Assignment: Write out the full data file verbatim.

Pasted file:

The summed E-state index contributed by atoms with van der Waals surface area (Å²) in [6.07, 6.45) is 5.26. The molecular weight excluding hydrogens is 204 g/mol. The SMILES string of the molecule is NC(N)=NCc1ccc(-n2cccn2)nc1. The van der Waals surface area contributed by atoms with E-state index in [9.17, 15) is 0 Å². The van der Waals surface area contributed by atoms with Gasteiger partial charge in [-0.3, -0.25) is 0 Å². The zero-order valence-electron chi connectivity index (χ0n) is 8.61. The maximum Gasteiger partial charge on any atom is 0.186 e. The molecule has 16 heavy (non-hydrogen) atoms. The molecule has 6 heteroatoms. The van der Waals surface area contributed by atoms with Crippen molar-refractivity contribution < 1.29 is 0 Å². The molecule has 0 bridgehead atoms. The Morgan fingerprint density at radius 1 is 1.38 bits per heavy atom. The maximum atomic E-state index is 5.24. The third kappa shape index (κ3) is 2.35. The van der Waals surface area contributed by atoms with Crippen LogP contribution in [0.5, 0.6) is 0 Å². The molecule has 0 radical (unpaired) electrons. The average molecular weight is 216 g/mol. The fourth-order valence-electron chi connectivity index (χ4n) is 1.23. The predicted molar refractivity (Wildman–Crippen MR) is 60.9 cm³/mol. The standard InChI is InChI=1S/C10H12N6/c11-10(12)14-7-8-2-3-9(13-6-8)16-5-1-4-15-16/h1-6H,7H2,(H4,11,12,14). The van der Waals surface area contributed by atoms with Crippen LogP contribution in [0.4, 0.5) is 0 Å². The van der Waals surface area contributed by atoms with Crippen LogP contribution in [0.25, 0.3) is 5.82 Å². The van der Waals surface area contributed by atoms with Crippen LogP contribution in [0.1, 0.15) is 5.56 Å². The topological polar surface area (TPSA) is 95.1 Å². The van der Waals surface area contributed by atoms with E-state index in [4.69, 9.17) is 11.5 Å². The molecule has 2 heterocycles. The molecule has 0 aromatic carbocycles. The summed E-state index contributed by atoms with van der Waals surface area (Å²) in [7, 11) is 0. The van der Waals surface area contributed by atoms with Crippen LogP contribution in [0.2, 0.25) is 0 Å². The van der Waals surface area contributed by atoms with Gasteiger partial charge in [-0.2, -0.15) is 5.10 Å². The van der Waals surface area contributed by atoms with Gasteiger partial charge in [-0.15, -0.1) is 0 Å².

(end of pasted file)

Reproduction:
The summed E-state index contributed by atoms with van der Waals surface area (Å²) in [6.07, 6.45) is 5.26. The molecular weight excluding hydrogens is 204 g/mol. The SMILES string of the molecule is NC(N)=NCc1ccc(-n2cccn2)nc1. The van der Waals surface area contributed by atoms with E-state index in [9.17, 15) is 0 Å². The van der Waals surface area contributed by atoms with Gasteiger partial charge in [-0.3, -0.25) is 0 Å². The zero-order valence-electron chi connectivity index (χ0n) is 8.61. The maximum Gasteiger partial charge on any atom is 0.186 e. The molecule has 16 heavy (non-hydrogen) atoms. The molecule has 6 heteroatoms. The van der Waals surface area contributed by atoms with Crippen molar-refractivity contribution < 1.29 is 0 Å². The molecule has 0 bridgehead atoms. The Morgan fingerprint density at radius 1 is 1.38 bits per heavy atom. The maximum atomic E-state index is 5.24. The third kappa shape index (κ3) is 2.35. The van der Waals surface area contributed by atoms with Crippen LogP contribution in [0.5, 0.6) is 0 Å². The molecule has 0 radical (unpaired) electrons. The average molecular weight is 216 g/mol. The fourth-order valence-electron chi connectivity index (χ4n) is 1.23. The predicted molar refractivity (Wildman–Crippen MR) is 60.9 cm³/mol. The standard InChI is InChI=1S/C10H12N6/c11-10(12)14-7-8-2-3-9(13-6-8)16-5-1-4-15-16/h1-6H,7H2,(H4,11,12,14). The van der Waals surface area contributed by atoms with Crippen LogP contribution in [0.4, 0.5) is 0 Å². The van der Waals surface area contributed by atoms with Crippen LogP contribution in [0.25, 0.3) is 5.82 Å². The van der Waals surface area contributed by atoms with Crippen LogP contribution in [0.1, 0.15) is 5.56 Å². The topological polar surface area (TPSA) is 95.1 Å². The van der Waals surface area contributed by atoms with E-state index in [4.69, 9.17) is 11.5 Å². The molecule has 2 heterocycles. The molecule has 0 aromatic carbocycles. The summed E-state index contributed by atoms with van der Waals surface area (Å²) in [7, 11) is 0. The van der Waals surface area contributed by atoms with Crippen LogP contribution in [0.2, 0.25) is 0 Å². The van der Waals surface area contributed by atoms with Gasteiger partial charge in [-0.2, -0.15) is 5.10 Å². The van der Waals surface area contributed by atoms with Gasteiger partial charge in [-0.15, -0.1) is 0 Å².